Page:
It is important to pass the $15 per hour minimum wage bill without delay, even when it hurts a bit.
The national minimum wage’s peak buying power was at $1.60/hour in 1968. Over the last 50 years, inflation has continually eroded that buying power downward, even with adjustments, from that peak.
This deflation of the minimum wage has long been a windfall for the profitability of small and large business, at the expense of the diminishing quality of life of our lowest wage earners and those closely associated.
Now, we are close to correcting that travesty for about 70,000 hard-working Vermonters.
These same businesses, their advocates from Gov. Scott to their many paid lobbyists, complain that correcting the minimum wage (not addressing the years of lost compensation) now places all businesses, large and small, in jeopardy.
We have many, many voices saying we cannot do this. The Chamber of Commerce, most Republican lawmakers, many industry lobbying groups and others want to exploit the status quo of low wage workers. In addition, they want to continue to exploit the Vermont taxpayers who subsidized these minimum wage earners with welfare programs to help keep food on the table, clothes on the kids’ backs and fire in the hearth.
Who is speaking up for the 70,000 low-wage Vermonters? Who walks the halls of power for them?
It is up to all Vermonters to speak up, correct this injustice. It is up to the Democratic legislators to stand up and protect these 70,000 hard-working Vermonters — now.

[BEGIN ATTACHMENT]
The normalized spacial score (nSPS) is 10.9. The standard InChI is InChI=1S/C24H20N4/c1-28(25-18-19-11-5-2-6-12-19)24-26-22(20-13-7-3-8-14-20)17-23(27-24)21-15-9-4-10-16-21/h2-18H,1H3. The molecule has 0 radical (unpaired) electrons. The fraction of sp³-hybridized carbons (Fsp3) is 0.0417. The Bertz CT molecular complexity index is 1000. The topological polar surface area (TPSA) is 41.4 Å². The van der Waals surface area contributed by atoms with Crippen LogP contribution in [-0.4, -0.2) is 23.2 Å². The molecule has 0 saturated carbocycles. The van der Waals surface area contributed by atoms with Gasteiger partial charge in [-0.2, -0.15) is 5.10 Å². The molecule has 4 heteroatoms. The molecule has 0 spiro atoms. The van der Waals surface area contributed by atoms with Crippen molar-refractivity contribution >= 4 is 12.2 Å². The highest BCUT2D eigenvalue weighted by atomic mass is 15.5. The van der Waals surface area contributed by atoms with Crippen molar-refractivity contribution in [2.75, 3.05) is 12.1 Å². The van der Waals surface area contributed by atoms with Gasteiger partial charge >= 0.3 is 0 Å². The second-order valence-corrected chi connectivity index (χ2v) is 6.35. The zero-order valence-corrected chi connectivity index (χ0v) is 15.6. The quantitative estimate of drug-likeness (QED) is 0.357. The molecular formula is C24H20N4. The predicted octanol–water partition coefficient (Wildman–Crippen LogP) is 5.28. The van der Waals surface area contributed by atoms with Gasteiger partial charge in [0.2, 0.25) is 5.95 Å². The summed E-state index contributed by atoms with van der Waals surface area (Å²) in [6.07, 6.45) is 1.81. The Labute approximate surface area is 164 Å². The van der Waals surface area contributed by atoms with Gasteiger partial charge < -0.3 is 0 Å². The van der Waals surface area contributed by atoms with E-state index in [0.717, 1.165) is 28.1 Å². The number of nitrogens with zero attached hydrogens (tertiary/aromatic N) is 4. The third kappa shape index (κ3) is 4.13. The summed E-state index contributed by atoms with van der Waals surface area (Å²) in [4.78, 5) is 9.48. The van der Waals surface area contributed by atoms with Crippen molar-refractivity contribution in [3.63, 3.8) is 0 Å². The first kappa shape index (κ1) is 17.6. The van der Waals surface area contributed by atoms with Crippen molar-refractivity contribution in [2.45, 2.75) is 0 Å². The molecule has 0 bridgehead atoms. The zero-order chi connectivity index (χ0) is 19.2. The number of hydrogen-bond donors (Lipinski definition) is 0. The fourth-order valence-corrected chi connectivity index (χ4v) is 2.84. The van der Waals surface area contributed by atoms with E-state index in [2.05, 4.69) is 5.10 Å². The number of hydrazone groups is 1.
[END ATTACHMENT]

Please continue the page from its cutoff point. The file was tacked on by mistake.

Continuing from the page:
Let’s not let the confusion of wage compression, which is solely the symptom of this decades-old minimum wage travesty, fog the minds of those who see clearly the core problem is correcting the minimum wage to $15 per hour. We cannot fix all things.
We pride ourselves living in a free capitalist society. Setting the minimum wage now will let the owners/managers of these businesses use their discretion to correct their wage compression problems over a very generous five years. They have enjoyed the profitable benefits of wage compression for decades. We should feel no compulsion to subsidize the beneficiaries (business small and large) of the distasteful and exploitative wage compression as part of this very late and very necessary adjustment to the minimum wage. Focus on the core issue.
Do you support the businesses — private and public — who have exploited these Vermonters, or will you lend your support to get 70,000 Vermonters a modest wage increase that has long been overdue?
It is important to do the right thing, even when it hurts a bit.
Bob Zeliff lives in Bridport.